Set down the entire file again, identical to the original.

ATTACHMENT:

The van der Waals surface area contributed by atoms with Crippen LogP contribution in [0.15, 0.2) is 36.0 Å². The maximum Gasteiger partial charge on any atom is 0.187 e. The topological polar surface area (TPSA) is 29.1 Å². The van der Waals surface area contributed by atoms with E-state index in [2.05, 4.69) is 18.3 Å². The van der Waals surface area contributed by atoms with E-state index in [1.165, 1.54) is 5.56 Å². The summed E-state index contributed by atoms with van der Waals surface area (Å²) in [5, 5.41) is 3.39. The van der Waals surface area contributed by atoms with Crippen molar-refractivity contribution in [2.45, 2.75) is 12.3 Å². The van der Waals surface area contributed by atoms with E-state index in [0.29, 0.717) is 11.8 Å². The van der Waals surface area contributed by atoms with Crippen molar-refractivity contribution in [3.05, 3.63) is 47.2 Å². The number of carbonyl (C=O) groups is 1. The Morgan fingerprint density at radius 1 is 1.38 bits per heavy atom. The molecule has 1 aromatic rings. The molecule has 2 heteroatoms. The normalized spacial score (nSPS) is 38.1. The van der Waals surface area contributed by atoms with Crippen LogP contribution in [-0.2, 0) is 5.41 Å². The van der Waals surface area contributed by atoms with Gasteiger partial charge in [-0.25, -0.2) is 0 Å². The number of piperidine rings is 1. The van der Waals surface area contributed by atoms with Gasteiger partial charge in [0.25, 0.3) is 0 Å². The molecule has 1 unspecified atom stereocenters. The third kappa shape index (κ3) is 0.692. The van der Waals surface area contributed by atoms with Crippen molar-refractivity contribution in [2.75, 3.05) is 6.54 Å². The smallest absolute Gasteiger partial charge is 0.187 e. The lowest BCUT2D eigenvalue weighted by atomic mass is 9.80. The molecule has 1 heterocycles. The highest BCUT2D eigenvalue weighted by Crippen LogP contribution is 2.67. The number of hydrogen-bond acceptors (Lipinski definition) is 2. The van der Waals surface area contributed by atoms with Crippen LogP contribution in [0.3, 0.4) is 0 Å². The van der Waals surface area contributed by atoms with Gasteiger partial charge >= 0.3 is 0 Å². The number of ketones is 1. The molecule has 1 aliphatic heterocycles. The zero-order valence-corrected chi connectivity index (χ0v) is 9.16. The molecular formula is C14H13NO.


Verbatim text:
The van der Waals surface area contributed by atoms with Crippen LogP contribution in [0.15, 0.2) is 36.0 Å². The maximum Gasteiger partial charge on any atom is 0.187 e. The topological polar surface area (TPSA) is 29.1 Å². The van der Waals surface area contributed by atoms with E-state index in [2.05, 4.69) is 18.3 Å². The van der Waals surface area contributed by atoms with E-state index in [1.165, 1.54) is 5.56 Å². The summed E-state index contributed by atoms with van der Waals surface area (Å²) in [5, 5.41) is 3.39. The van der Waals surface area contributed by atoms with Crippen molar-refractivity contribution in [2.45, 2.75) is 12.3 Å². The van der Waals surface area contributed by atoms with E-state index in [0.29, 0.717) is 11.8 Å². The van der Waals surface area contributed by atoms with Crippen molar-refractivity contribution in [3.05, 3.63) is 47.2 Å². The number of carbonyl (C=O) groups is 1. The Morgan fingerprint density at radius 1 is 1.38 bits per heavy atom. The molecule has 1 aromatic rings. The molecule has 2 heteroatoms. The normalized spacial score (nSPS) is 38.1. The van der Waals surface area contributed by atoms with Crippen LogP contribution in [-0.2, 0) is 5.41 Å². The van der Waals surface area contributed by atoms with Gasteiger partial charge in [-0.25, -0.2) is 0 Å². The number of piperidine rings is 1. The van der Waals surface area contributed by atoms with Gasteiger partial charge in [0.25, 0.3) is 0 Å². The molecule has 1 unspecified atom stereocenters. The third kappa shape index (κ3) is 0.692. The van der Waals surface area contributed by atoms with Crippen molar-refractivity contribution in [2.75, 3.05) is 6.54 Å². The smallest absolute Gasteiger partial charge is 0.187 e. The lowest BCUT2D eigenvalue weighted by atomic mass is 9.80. The molecule has 1 heterocycles. The highest BCUT2D eigenvalue weighted by Crippen LogP contribution is 2.67. The number of hydrogen-bond acceptors (Lipinski definition) is 2. The van der Waals surface area contributed by atoms with Crippen LogP contribution in [0.3, 0.4) is 0 Å². The van der Waals surface area contributed by atoms with Gasteiger partial charge >= 0.3 is 0 Å². The number of ketones is 1. The molecule has 1 aliphatic heterocycles. The zero-order valence-corrected chi connectivity index (χ0v) is 9.16. The molecular formula is C14H13NO.